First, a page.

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Spain: "Everyone wants to plant pistachio"

There is currently a pistachio fever. It is the most demanded nut in the world, with a price that continues to grow (7 Euro per kilo when freshly harvested; 10 Euro for the organic) and consumption is following the same trend, and this is being noticed in El Chaparrillo.

The agro-environmental research centre of Ciudad Real, a leading institution at national level in the experimentation and promotion of this crop of semi-desert climates that has adapted very well to Castile-La Mancha, which has sold 570,000 grafting buds; "an amazing figure," according to José Francisco Couceiro, head researcher of the crop, who last Friday gave a tour of the La Entresierra farm (where the crop's cultivation started back in 1986) to a hundred visitors from all over Spain.

Five courses with 90 students on average
Thirty years later, interest in the crop continues to grow. In summer alone, the centre has held five pistachio cultivation courses (with ninety students on average), and the team can hardly keep up with answering questions and clarifying doubts about the plant.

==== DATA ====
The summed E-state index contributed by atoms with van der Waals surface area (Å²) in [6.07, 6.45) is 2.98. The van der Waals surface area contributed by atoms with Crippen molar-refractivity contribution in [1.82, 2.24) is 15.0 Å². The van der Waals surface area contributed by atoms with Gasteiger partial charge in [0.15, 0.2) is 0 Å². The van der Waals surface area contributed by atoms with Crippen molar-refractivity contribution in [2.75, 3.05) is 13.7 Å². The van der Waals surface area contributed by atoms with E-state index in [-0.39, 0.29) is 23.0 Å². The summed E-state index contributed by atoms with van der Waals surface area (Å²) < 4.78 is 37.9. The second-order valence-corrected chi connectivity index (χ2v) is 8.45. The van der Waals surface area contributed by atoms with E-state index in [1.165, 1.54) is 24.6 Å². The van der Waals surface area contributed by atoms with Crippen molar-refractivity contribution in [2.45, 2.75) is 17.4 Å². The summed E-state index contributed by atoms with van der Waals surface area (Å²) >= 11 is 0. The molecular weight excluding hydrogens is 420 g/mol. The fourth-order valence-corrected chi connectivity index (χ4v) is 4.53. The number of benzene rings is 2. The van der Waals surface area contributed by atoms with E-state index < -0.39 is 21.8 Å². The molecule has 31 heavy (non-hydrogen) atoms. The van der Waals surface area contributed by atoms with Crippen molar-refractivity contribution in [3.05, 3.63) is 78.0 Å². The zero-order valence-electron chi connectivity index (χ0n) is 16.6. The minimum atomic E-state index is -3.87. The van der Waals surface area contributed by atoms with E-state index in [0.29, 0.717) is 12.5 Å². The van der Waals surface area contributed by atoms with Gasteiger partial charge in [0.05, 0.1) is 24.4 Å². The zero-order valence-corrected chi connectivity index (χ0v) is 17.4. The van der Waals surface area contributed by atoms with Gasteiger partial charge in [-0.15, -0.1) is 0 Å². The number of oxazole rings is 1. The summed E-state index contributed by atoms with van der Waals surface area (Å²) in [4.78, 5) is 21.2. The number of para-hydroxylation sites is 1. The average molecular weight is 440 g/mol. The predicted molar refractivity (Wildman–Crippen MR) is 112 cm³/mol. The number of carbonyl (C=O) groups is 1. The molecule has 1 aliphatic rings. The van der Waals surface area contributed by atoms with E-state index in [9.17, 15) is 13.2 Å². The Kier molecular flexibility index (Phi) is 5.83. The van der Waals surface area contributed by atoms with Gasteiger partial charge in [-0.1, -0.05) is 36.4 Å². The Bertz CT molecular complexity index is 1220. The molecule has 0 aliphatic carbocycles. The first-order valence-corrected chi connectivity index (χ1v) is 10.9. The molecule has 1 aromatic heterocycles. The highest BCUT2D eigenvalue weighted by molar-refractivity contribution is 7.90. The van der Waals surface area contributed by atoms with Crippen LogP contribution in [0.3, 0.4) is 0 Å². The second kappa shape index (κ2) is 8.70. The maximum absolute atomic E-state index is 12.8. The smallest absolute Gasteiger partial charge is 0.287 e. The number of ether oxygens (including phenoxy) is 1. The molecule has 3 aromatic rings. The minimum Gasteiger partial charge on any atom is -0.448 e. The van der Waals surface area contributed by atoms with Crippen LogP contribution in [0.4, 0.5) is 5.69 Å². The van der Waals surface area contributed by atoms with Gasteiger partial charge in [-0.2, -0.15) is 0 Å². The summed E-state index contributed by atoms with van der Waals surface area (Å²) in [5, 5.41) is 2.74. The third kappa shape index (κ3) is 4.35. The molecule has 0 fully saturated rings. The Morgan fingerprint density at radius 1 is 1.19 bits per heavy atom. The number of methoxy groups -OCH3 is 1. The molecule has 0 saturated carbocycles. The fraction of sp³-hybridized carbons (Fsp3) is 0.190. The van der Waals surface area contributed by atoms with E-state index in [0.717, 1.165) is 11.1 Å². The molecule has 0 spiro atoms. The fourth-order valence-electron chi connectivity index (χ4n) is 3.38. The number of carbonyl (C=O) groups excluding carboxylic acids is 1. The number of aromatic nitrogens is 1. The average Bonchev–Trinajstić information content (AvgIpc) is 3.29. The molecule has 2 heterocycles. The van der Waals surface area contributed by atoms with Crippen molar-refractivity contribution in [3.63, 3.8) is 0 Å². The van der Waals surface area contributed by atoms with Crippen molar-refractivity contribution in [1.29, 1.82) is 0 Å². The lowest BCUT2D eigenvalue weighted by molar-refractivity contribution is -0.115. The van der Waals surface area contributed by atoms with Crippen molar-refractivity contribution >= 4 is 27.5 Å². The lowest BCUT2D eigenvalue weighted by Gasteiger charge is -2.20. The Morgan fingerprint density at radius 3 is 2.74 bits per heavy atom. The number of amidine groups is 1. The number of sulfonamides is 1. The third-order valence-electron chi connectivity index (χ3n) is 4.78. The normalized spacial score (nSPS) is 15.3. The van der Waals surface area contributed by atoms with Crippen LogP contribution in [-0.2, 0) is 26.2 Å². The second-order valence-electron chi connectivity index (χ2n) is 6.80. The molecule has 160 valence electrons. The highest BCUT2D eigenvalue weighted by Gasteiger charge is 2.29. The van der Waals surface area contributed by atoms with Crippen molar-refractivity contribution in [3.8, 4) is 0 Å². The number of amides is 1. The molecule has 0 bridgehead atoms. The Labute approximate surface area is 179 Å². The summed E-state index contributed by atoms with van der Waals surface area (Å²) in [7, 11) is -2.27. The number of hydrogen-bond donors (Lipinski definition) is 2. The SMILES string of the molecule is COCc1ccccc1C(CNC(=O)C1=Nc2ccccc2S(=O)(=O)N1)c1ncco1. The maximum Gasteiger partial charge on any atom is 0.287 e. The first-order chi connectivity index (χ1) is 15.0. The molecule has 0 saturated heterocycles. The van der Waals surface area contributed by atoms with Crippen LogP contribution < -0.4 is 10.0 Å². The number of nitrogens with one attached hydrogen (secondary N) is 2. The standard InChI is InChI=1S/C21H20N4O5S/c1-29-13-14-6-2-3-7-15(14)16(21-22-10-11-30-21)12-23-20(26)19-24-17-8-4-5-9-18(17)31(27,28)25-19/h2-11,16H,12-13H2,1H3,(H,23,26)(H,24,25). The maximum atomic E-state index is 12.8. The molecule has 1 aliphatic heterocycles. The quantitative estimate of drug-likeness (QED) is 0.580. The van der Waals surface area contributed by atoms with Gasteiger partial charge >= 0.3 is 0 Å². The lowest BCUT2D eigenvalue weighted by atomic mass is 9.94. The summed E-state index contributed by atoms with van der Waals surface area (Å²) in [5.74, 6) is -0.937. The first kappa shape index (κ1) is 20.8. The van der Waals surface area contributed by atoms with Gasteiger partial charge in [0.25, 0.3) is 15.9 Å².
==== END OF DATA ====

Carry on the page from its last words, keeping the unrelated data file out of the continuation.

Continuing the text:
The reason for this, according to Couceiro, is the attention that pistachio is attracting, with a supply in the world market that remains below the demand, which is why prices have not stopped growing at the same rate as the production and consumption.

"Everyone wants to buy pistachio"
"Everyone wants to buy pistachio; it is the nut with the greatest demand in the world," affirms Couceiro, and a rising number of producers (and non-producers) are showing their interest in growing them and producing them.

"The pistachio is no longer that unknown crop that a neighbour planted and the rest called them crazy; now there are many people trying at all costs to obtain information about its cultivation to be able to start producing it."

Strangely, agricultural producers are the most reluctant. "Our visits and training days mostly attract people who want to invest; producers are the least common and the most difficult to convince," assures the researcher of El Chaparrillo.

The pistachio "is a crop that requires patience; otherwise, people would not consider it so interesting," he affirms. A pistachio tree does not bear fruit at least until the eighth year in rainfed farming, but when it does, the production amounts to an average of a thousand kilos per hectare.

At present, there is already the knowledge and the people who want to invest and cooperatives that are buying and processing the nut in Castile-La Mancha.


Source: lanzadigital.com

Publication date: 10/3/2017


 


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